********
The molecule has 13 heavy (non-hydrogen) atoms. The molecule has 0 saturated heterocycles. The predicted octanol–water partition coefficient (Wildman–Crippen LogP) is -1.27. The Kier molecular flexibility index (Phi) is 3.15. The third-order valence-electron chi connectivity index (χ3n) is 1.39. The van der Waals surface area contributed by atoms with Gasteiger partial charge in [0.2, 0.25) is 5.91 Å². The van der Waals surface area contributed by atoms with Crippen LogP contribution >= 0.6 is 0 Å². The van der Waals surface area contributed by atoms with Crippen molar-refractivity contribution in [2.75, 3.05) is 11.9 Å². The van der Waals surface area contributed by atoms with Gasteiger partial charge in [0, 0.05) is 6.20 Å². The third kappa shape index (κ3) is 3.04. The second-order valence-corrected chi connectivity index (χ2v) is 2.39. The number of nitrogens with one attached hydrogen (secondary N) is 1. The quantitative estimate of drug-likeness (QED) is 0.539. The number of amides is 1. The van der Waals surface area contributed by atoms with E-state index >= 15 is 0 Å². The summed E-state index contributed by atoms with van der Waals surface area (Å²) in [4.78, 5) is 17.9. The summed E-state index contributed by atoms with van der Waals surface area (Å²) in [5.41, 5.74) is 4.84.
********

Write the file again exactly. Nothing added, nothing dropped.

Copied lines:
The molecule has 13 heavy (non-hydrogen) atoms. The molecule has 0 saturated heterocycles. The predicted octanol–water partition coefficient (Wildman–Crippen LogP) is -1.27. The Kier molecular flexibility index (Phi) is 3.15. The third-order valence-electron chi connectivity index (χ3n) is 1.39. The van der Waals surface area contributed by atoms with Gasteiger partial charge in [0.2, 0.25) is 5.91 Å². The van der Waals surface area contributed by atoms with Crippen LogP contribution >= 0.6 is 0 Å². The van der Waals surface area contributed by atoms with Crippen molar-refractivity contribution in [2.75, 3.05) is 11.9 Å². The van der Waals surface area contributed by atoms with Gasteiger partial charge in [0, 0.05) is 6.20 Å². The third kappa shape index (κ3) is 3.04. The second-order valence-corrected chi connectivity index (χ2v) is 2.39. The number of nitrogens with one attached hydrogen (secondary N) is 1. The quantitative estimate of drug-likeness (QED) is 0.539. The number of amides is 1. The van der Waals surface area contributed by atoms with E-state index >= 15 is 0 Å². The summed E-state index contributed by atoms with van der Waals surface area (Å²) in [4.78, 5) is 17.9. The summed E-state index contributed by atoms with van der Waals surface area (Å²) in [5.41, 5.74) is 4.84.